Monday, January 3, 2011

History Job Market Looks Bleak . . . Again

Randall Stephens

There is nothing like ringing in the near year with bad news . . . But, here goes.

The history job market is still bleak. (Not really news to anyone, I suppose. We're used to this. It's like watching the film Groundhog Day.) As it stands right now, the number of jobs listed through the American Historical Association is at a 25-year low.

Scott Jaschik reports at Inside Higher Ed: "The reality of radically differing job markets may be especially clear as 2011 begins with disciplinary associations gathering for job interviews at annual meetings and releasing data on the number of available positions." There will be many sad faces at this year's AHA meeting in Boston. (If you are on the market, and would like to improve your odds, see John Fea's interview advice at the Way of Improvement Leads Home and Claire B. Potter's suggestions at Tenured Radical.)

The number of new history PhDs rose to a 9-year high in 2009. You don't need any training in economic theory to know that there's something wrong with that picture. (Speaking of economics . . . the American Economic Association announced that its job listings have recovered from a 21% dip in 2008.)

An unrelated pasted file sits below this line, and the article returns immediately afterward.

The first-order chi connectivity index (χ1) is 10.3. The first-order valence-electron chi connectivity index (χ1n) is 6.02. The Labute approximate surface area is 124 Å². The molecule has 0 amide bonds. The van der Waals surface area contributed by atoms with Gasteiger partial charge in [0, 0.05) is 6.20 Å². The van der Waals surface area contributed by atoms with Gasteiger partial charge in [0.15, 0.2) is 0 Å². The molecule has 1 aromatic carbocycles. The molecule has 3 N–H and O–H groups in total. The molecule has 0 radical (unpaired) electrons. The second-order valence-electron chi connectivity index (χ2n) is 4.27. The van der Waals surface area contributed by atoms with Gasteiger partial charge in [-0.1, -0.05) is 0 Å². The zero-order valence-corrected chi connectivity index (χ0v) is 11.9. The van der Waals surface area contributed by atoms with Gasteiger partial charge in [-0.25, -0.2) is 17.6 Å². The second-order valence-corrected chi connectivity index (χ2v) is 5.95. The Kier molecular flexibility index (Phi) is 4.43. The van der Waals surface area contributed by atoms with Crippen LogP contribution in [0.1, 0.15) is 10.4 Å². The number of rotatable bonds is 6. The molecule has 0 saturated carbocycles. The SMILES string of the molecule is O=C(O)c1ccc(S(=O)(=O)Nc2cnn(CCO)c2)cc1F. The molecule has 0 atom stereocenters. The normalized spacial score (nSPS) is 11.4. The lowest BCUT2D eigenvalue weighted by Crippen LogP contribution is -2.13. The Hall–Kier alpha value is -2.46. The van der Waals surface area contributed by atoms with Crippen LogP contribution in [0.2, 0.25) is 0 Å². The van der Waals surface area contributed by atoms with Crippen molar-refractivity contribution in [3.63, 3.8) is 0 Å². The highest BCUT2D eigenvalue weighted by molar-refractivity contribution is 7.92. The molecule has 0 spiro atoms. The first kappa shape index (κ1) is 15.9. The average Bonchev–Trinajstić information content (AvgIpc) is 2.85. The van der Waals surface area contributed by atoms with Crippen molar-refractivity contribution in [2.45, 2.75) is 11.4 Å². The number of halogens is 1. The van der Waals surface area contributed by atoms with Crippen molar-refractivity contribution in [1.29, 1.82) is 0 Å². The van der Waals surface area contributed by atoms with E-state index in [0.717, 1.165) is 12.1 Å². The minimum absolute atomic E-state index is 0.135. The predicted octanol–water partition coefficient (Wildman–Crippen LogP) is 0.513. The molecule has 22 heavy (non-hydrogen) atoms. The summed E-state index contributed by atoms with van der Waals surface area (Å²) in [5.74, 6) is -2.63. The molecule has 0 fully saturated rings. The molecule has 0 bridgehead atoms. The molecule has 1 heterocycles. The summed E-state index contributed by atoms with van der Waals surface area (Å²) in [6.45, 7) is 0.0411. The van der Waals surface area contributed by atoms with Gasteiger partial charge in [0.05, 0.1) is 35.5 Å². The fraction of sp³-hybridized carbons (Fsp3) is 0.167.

Could it get worse? Maybe. The Inside Higher Ed piece draws from Robert Townsend's AHA report on the job market. (You may need to sign in to your AHA account to read this.) Townsend, assistant director of research and publications at the AHA, writes about long-term concerns in the new issue of Perspectives on History:

In addition to the chairs’ general concerns about what lies ahead for hiring in their departments, there are demographic reasons for viewing the coming decade with caution. First, the number of faculty approaching retirement age in the next 10 years is reaching the lowest level in 30 years. Currently, only 40 percent of the full-time faculty in history departments are 20 years or more from the time they earned their degrees.

Townsend wraps up his article with a note of caution. "Most history doctoral students are being trained for an academic job market that is now beset by crises," he observes. "Departments should begin to carefully reflect on the type of training they are providing their students and the number of students they are admitting to their programs."

See these related articles for more: